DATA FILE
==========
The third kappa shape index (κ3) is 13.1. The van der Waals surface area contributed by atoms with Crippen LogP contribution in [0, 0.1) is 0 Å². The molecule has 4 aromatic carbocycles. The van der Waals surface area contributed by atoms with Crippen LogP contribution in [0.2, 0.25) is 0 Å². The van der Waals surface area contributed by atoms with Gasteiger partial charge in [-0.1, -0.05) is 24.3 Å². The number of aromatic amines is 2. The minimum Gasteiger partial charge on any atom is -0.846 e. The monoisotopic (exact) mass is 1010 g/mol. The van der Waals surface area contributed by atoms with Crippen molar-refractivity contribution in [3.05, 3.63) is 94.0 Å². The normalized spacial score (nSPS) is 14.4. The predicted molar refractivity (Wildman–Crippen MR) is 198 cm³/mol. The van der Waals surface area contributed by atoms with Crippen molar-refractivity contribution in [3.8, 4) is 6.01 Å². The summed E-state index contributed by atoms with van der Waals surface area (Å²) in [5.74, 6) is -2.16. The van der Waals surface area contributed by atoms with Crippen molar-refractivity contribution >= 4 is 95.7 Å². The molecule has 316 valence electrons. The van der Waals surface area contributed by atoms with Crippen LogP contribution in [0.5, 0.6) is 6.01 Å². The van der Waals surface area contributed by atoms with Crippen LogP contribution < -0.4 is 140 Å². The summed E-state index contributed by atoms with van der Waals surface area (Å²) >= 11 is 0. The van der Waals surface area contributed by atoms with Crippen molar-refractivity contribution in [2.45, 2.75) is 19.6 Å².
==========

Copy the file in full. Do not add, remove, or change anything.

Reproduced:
The third kappa shape index (κ3) is 13.1. The van der Waals surface area contributed by atoms with Crippen LogP contribution in [0, 0.1) is 0 Å². The molecule has 4 aromatic carbocycles. The van der Waals surface area contributed by atoms with Crippen LogP contribution in [0.2, 0.25) is 0 Å². The van der Waals surface area contributed by atoms with Gasteiger partial charge in [-0.1, -0.05) is 24.3 Å². The number of aromatic amines is 2. The minimum Gasteiger partial charge on any atom is -0.846 e. The monoisotopic (exact) mass is 1010 g/mol. The van der Waals surface area contributed by atoms with Crippen molar-refractivity contribution in [3.05, 3.63) is 94.0 Å². The normalized spacial score (nSPS) is 14.4. The predicted molar refractivity (Wildman–Crippen MR) is 198 cm³/mol. The van der Waals surface area contributed by atoms with Crippen molar-refractivity contribution in [3.8, 4) is 6.01 Å². The summed E-state index contributed by atoms with van der Waals surface area (Å²) in [5.74, 6) is -2.16. The van der Waals surface area contributed by atoms with Crippen molar-refractivity contribution >= 4 is 95.7 Å². The molecule has 316 valence electrons. The van der Waals surface area contributed by atoms with Crippen LogP contribution in [0.5, 0.6) is 6.01 Å². The van der Waals surface area contributed by atoms with Crippen LogP contribution < -0.4 is 140 Å². The summed E-state index contributed by atoms with van der Waals surface area (Å²) >= 11 is 0. The van der Waals surface area contributed by atoms with Crippen molar-refractivity contribution in [2.45, 2.75) is 19.6 Å².